My CO pays all fees and provides every Pack with a somewhat flexible budget for awards, events, adult training, and a limited number of local/district/council over-nighters. Boys pay for their own uniforms and books, and long-term camps like Cub Day Camp and Summer Camp, with help and options available to them if needed. Families are expected to pay as little out-of-pocket as possible, and no boy is turned down from any activity or program if they don't have the means; such cases are covered by local Church leadership. The same benefits are available to all boys in every unit, whether they are members of the Church or not.
While I firmly oppose BSA's girl decision, I strongly support kindness and sensitivity in personal interactions. Even though their Cub Scout Pack is at fault for breaking fundamental rules about mixed-gender Dens, a kind approach is still merited as the situation gets resolved. A Scout is friendly, courteous, and kind, and nobody should be made to feel like an outcast.
First, I'd explain in the friendliest way possible to the girl and her parents that we are excited for her interest in Scouting. Then I'd also explain in the friendliest way possible that because we are a boy-only troop, we are not structured with the right organization and leadership to provide her the Scouting experience that BSA has designed for girls (providing as many or as few supporting details as they like). Finally, I'd offer assistance to help her find a girl-only troop or a linked troop in the area that *is* structured with the right organization and leadership to provide her that great Scouting experience (with an explanation about the rollout beginning in February 2019).
If these good-faith gestures made in friendliness are rejected, it would seem clear to me that this girl and her family are not looking for a solution - they are looking for a fight.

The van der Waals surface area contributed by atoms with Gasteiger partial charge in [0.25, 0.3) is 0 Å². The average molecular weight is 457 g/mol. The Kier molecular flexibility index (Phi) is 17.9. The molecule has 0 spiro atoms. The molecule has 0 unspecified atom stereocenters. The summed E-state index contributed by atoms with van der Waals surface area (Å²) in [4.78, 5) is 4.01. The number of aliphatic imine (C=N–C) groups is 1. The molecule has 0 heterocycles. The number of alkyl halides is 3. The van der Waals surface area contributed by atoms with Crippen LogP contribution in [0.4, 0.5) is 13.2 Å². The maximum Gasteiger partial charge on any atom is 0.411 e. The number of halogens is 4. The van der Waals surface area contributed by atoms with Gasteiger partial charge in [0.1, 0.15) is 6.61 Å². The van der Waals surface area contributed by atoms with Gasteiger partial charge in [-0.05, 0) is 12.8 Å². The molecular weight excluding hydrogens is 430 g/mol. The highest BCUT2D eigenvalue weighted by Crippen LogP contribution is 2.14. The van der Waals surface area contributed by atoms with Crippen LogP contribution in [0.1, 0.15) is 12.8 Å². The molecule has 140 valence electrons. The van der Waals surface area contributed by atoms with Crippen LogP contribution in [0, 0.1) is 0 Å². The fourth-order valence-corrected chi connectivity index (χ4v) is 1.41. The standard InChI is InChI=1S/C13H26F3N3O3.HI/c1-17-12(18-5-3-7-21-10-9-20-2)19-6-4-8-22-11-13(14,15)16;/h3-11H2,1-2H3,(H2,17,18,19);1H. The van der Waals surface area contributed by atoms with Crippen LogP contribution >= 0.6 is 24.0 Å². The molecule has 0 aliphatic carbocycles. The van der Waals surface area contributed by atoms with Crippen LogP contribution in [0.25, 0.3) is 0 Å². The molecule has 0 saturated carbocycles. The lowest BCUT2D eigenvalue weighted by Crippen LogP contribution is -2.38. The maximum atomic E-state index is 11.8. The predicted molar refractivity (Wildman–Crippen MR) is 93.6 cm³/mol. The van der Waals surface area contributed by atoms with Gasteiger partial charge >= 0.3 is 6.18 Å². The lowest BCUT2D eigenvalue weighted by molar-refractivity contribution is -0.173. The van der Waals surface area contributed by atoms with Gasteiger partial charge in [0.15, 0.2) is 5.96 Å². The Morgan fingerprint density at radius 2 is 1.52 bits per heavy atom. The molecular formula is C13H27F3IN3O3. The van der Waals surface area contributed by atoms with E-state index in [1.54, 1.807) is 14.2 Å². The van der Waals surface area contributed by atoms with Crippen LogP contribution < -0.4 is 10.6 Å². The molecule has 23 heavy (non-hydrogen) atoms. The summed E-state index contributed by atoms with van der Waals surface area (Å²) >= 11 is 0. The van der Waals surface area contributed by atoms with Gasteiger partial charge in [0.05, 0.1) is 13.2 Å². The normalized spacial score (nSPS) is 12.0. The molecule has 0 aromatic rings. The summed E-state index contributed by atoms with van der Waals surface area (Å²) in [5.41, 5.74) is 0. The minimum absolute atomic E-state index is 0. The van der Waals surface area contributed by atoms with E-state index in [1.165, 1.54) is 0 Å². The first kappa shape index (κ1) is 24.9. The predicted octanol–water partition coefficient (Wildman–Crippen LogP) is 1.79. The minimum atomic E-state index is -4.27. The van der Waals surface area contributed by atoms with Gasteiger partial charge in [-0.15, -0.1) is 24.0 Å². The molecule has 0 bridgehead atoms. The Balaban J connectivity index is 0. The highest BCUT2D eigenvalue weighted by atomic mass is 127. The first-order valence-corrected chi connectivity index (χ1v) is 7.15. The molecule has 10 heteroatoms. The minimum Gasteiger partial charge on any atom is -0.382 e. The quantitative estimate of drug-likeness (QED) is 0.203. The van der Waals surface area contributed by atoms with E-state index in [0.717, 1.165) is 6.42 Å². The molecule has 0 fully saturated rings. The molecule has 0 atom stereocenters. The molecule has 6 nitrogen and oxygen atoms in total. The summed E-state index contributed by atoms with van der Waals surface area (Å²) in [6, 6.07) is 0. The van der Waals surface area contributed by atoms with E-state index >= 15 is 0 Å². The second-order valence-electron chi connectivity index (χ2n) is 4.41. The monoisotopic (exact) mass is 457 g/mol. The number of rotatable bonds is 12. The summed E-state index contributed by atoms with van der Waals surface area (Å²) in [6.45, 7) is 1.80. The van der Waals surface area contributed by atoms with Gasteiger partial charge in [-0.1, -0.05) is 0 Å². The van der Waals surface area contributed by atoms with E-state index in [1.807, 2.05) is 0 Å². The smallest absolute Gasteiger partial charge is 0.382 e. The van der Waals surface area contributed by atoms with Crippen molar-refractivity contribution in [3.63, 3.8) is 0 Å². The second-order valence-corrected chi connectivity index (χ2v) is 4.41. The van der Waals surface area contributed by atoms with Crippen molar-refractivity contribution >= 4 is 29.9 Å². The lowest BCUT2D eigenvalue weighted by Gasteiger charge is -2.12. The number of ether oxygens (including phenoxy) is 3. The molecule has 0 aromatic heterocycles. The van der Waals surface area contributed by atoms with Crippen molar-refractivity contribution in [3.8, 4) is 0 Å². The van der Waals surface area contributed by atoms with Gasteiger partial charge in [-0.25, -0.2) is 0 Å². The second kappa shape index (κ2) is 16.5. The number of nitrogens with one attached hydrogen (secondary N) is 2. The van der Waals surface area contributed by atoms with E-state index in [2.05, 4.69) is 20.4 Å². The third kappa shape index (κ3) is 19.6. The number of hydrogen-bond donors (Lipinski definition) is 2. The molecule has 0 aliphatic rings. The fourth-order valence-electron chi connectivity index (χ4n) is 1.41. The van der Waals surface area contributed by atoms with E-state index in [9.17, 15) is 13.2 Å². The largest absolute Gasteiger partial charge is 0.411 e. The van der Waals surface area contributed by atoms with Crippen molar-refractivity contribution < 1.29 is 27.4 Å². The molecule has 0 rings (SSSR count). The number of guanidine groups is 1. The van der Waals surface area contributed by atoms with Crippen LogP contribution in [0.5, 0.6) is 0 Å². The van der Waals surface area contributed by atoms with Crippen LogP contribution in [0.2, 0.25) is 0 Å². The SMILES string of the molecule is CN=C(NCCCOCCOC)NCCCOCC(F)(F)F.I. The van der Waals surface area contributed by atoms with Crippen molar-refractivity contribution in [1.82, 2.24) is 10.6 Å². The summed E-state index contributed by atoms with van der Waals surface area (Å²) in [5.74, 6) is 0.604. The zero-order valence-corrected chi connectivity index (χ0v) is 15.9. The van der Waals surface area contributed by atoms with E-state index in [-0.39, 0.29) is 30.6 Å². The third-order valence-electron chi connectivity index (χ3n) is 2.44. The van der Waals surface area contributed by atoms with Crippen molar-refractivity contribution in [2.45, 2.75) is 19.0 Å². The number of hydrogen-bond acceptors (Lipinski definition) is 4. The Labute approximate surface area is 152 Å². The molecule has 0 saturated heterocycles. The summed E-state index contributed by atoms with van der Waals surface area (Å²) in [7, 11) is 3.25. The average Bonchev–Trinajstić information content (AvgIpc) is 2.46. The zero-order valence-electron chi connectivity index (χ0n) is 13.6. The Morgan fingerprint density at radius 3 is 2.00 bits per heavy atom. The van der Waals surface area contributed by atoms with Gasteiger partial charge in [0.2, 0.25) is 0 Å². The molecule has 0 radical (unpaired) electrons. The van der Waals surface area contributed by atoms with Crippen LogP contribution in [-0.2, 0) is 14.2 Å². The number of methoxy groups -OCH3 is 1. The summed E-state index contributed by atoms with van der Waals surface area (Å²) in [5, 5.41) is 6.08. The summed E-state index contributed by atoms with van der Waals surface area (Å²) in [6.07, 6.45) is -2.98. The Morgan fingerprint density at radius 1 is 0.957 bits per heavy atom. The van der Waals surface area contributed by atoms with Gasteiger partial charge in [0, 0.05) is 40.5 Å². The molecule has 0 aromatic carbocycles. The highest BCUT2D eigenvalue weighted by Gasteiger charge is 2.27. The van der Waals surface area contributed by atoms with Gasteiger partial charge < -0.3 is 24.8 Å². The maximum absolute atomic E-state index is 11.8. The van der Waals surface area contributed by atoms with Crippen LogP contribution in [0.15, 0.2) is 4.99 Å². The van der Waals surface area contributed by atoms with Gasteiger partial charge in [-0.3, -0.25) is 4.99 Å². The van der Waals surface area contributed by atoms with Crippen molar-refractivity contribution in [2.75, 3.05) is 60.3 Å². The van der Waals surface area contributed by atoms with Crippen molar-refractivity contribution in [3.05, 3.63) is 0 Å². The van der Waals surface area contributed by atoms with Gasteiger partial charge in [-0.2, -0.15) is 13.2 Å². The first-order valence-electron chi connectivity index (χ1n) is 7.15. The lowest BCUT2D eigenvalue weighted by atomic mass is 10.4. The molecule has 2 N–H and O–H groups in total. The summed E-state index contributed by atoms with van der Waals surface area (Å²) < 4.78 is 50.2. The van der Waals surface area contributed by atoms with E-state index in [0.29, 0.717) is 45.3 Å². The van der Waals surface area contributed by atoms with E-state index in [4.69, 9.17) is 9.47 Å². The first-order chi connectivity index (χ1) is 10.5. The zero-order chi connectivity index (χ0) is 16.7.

There is far too much unsaid in this episode for any of us to fully understand what transpired here. I will say that it is unfortunate that the SPL, who is a youth leader, had to come between to adults. That should never have had to happen. And there are always two sides to everything; we have parts of your perspective on what happened, but nobody from the opposite point of view to give us a more balanced sense of what really transpired. So we can't really make any calls on the episode itself, except that things got out of hand to the point that a young man had to intervene when two adults lost control of themselves, and that was clearly unfair both to him and to any youth who may have been witness to it.
Now, you ask how a Scoutmaster can be objective about other issues when he cannot be objective about other people. But I think you are asking the wrong question, or at least it isn't a question that will bring you any useful answers. The simple fact is that being uniformly 'objective' about all things is not a requirement for serving as Scoutmaster, and it's unwise and unfair to expect such from anybody. Scouting is run by people, and people have failings - you, me the Scoutmaster - everybody. Right now, your Scoutmaster doesn't feel comfortable with your presence in the Troop. That is the fact of the matter right now. Maybe this is totally unfair, but then, maybe there is a good reason for it. His prejudice against you may be one of his failings; his reasons for it may be some of yours. But you'll get further asking how you can change and improve your own attitudes and behaviors than you will by questioning somebody else's; after all, you have total control over how you deal with this situation, but frankly, you'll discover you are powerless to control how others do. If you approach the Committee demonstrating a willingness to temper your feelings and make whatever changes are necessary to make them feel comfortable with your continued role in the Troop, it will make a far better impression on them than any accusations or attempts to justify your behaviors will. And it will teach your children a far better lesson as well.
One thing I have learned working with children is that it's never productive to tell an angry child to "calm down." Nobody wants to be told how to feel; they want to have their feelings acknowledged and respected. Rather, ask them to explain their feelings while you demonstrate to them what calm is through your own example (catch: this actually requires you to remain calm). Questions like "Why are you feeling upset?," "Can you help me understand the problem?," or "What do you think I can do to help fix this?," asked calmly without demanding calm, can do far more to generate positive results than simply telling them how to feel.